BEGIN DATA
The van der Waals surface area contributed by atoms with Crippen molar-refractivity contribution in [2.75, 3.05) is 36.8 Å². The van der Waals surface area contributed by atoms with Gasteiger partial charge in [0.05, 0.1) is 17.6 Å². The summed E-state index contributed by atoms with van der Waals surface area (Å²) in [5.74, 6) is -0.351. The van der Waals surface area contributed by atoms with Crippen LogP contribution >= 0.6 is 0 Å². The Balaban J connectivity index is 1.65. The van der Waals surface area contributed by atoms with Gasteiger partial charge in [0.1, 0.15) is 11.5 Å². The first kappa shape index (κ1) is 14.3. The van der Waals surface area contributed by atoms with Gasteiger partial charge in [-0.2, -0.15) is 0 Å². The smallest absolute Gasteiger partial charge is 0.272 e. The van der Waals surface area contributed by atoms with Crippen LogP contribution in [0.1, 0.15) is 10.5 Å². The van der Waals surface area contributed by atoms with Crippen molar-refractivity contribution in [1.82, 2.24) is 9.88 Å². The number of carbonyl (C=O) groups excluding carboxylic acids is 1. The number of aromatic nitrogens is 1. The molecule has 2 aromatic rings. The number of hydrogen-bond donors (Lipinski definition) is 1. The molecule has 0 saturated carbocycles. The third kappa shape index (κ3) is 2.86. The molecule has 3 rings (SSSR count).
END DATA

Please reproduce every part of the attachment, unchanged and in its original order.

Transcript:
The van der Waals surface area contributed by atoms with Crippen molar-refractivity contribution in [2.75, 3.05) is 36.8 Å². The van der Waals surface area contributed by atoms with Gasteiger partial charge in [0.05, 0.1) is 17.6 Å². The summed E-state index contributed by atoms with van der Waals surface area (Å²) in [5.74, 6) is -0.351. The van der Waals surface area contributed by atoms with Crippen LogP contribution >= 0.6 is 0 Å². The Balaban J connectivity index is 1.65. The van der Waals surface area contributed by atoms with Gasteiger partial charge in [0.1, 0.15) is 11.5 Å². The first kappa shape index (κ1) is 14.3. The van der Waals surface area contributed by atoms with Gasteiger partial charge in [-0.2, -0.15) is 0 Å². The smallest absolute Gasteiger partial charge is 0.272 e. The van der Waals surface area contributed by atoms with Crippen LogP contribution in [0.1, 0.15) is 10.5 Å². The van der Waals surface area contributed by atoms with Crippen molar-refractivity contribution in [1.82, 2.24) is 9.88 Å². The number of carbonyl (C=O) groups excluding carboxylic acids is 1. The number of aromatic nitrogens is 1. The molecule has 2 aromatic rings. The number of hydrogen-bond donors (Lipinski definition) is 1. The molecule has 0 saturated carbocycles. The third kappa shape index (κ3) is 2.86. The molecule has 3 rings (SSSR count).